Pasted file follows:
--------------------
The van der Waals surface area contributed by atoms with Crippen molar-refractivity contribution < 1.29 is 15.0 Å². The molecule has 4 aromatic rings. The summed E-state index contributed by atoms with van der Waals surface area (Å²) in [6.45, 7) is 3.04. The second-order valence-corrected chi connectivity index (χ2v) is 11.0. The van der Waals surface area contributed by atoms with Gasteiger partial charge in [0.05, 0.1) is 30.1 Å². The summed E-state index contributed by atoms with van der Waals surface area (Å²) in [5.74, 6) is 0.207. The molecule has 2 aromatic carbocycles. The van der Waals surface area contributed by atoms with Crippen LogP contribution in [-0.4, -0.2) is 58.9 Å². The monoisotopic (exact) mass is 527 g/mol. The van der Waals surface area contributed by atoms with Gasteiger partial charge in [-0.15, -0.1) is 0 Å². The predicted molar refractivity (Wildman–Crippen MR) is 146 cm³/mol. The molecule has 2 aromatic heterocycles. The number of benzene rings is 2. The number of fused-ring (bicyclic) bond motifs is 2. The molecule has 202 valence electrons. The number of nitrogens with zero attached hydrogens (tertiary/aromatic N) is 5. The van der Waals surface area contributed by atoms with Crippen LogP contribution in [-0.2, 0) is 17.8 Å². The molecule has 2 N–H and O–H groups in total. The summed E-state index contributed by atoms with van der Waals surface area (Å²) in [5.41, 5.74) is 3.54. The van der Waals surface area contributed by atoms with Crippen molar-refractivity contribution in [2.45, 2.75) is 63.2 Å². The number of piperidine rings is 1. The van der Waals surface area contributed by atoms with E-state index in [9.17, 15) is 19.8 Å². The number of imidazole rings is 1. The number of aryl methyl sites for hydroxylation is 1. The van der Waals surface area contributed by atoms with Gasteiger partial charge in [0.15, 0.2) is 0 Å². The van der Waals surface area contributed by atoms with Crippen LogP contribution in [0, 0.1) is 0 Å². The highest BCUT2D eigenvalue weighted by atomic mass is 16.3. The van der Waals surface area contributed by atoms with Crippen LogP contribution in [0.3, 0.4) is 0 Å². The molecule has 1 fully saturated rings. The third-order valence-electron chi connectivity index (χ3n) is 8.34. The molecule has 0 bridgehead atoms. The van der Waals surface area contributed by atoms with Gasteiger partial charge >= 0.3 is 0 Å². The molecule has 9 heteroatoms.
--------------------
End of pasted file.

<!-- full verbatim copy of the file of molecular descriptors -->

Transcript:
The van der Waals surface area contributed by atoms with Crippen molar-refractivity contribution < 1.29 is 15.0 Å². The molecule has 4 aromatic rings. The summed E-state index contributed by atoms with van der Waals surface area (Å²) in [6.45, 7) is 3.04. The second-order valence-corrected chi connectivity index (χ2v) is 11.0. The van der Waals surface area contributed by atoms with Gasteiger partial charge in [0.05, 0.1) is 30.1 Å². The summed E-state index contributed by atoms with van der Waals surface area (Å²) in [5.74, 6) is 0.207. The molecule has 2 aromatic carbocycles. The van der Waals surface area contributed by atoms with Crippen LogP contribution in [-0.4, -0.2) is 58.9 Å². The monoisotopic (exact) mass is 527 g/mol. The van der Waals surface area contributed by atoms with Gasteiger partial charge in [-0.15, -0.1) is 0 Å². The predicted molar refractivity (Wildman–Crippen MR) is 146 cm³/mol. The molecule has 2 aromatic heterocycles. The number of benzene rings is 2. The number of fused-ring (bicyclic) bond motifs is 2. The molecule has 202 valence electrons. The number of nitrogens with zero attached hydrogens (tertiary/aromatic N) is 5. The van der Waals surface area contributed by atoms with Crippen LogP contribution in [-0.2, 0) is 17.8 Å². The molecule has 2 N–H and O–H groups in total. The summed E-state index contributed by atoms with van der Waals surface area (Å²) in [5.41, 5.74) is 3.54. The van der Waals surface area contributed by atoms with Crippen molar-refractivity contribution in [2.45, 2.75) is 63.2 Å². The number of piperidine rings is 1. The van der Waals surface area contributed by atoms with E-state index in [9.17, 15) is 19.8 Å². The number of imidazole rings is 1. The number of aryl methyl sites for hydroxylation is 1. The van der Waals surface area contributed by atoms with Gasteiger partial charge in [0.15, 0.2) is 0 Å². The van der Waals surface area contributed by atoms with Crippen LogP contribution in [0, 0.1) is 0 Å². The highest BCUT2D eigenvalue weighted by atomic mass is 16.3. The van der Waals surface area contributed by atoms with Crippen LogP contribution in [0.3, 0.4) is 0 Å². The molecule has 1 fully saturated rings. The third-order valence-electron chi connectivity index (χ3n) is 8.34. The molecule has 0 bridgehead atoms. The van der Waals surface area contributed by atoms with Gasteiger partial charge >= 0.3 is 0 Å². The molecule has 9 heteroatoms.